The Act looks likely to provoke some interesting caselaw surrounding the legal definitions of forced marriage, consent, and the appropriate way to ascertain the true wishes and feelings of the victim and to weigh them into the balance when deciding whether to make an order.

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Interestingly, the Act (as is foreshadowed in the title) gives only the ‘old style’ enforcement powers that were applicable to breaches of non-molestation orders prior to the enactment of the Domestic Violence, Crime and Victims Act 2004 which made breaches of non-molestation orders a criminal offence with a maximum penalty of five years. I would have thought that logic dictated that a breach of a Forced Marriage Order under the same act ought also to be covered by the same provisions, but in fact those orders will only be punishable by way of contempt proceedings in the family courts (I had thought my days of traipsing to court with wig and gown to deal with Pt IV contempts were over but perhaps I’d better not burn the wig just yet). This seems very odd when, as acknowledged in the press release, forced marriage is viewed (rightly) as a form of domestic violence (which in individual cases may incorporate offences as serious as rape or child abduction) and where government policy is clearly to treat domestic violence seriously by pursuing criminal rather than civil remedies wherever possible. I don’t understand the logic of treating forced marriage differently, notwithstanding that of course the CPS can always prosecute for existing offences as appropriate as it always could (rape, assault, kidnapping etc).

The other complicating factor is that this reintroduces to the Family Law Act the notion of a power of arrest, the use of which had been greatly reduced by the Domestic Violence, Crime and Victims Act 2004 since all breaches of non-molestation orders were converted automatically to arrestable offences (although the power of arrest remains applicable to occupation orders).

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Based on recent experience I know that many police officers have not yet sussed out these changes in the law (viz one client who was told her ex could not be arrested for a breach of a non-molestation order because the judge had forgotten to attach a power of arrest, despite the clear warning on the order that a breach WAS arrestable without such power). It seems retrograde to reintroduce the power of arrest for this type of order – although both cases leave the discretion as to whether or not to arrest to the police officer in question, the clear intention behind the blanket provision to make all breaches arrestable is to encourage the police to arrest at the outset and leave the decision on prosecution to the CPS. I hope that local police forces will ensure that the relevant staff are adequately trained in the now quite complex provisions of Part IV Family Law Act 1996 before the new amendments come into force.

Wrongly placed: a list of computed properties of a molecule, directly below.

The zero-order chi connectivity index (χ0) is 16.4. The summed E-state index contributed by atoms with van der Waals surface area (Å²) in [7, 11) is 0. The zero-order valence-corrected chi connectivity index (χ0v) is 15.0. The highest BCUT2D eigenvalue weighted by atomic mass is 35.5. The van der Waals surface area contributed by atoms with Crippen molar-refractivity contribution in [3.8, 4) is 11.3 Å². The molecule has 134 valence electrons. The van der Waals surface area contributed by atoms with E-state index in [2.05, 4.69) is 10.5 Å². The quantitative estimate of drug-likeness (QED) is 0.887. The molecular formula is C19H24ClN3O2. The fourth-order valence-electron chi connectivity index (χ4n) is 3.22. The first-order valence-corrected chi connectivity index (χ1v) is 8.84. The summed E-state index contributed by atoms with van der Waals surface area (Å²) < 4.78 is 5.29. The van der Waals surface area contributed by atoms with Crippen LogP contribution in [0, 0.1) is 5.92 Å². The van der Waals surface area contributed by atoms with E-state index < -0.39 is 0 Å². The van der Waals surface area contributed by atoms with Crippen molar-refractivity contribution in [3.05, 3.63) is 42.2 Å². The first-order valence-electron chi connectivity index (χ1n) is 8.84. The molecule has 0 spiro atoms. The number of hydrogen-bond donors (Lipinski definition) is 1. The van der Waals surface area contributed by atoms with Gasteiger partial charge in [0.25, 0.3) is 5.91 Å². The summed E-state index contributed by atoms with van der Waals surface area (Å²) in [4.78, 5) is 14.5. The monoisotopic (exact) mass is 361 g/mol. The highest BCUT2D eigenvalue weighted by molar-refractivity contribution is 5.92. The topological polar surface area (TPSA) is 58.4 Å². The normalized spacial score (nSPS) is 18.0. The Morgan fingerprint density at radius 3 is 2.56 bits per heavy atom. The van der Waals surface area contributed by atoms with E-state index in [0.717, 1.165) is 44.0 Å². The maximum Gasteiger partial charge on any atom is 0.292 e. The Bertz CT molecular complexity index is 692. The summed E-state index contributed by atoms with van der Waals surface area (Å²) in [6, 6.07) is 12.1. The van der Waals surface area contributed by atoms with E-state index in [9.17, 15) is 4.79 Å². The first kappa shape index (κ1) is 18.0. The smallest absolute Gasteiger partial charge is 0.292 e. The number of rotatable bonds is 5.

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I suppose one benefit of using old style arrest and contempt provisions for a breach of a Forced Marriage order is to ensure that the matter (and the breachor) are brought promptly before a court for an immediate rollicking and if necessary further swift action to ensure the safety of the victim.

 

POSTSCRIPT – the reason I think for the non-criminal nature of the provisions in this act is because the knowledge that criminal sanctions would apply to family members may be a strong deterrent for victims of forced marriage in pursuing their remedies. And of course for that reason there would often be huge evidential difficulties with prosecuting such matters where victims were unwilling to testify against family members.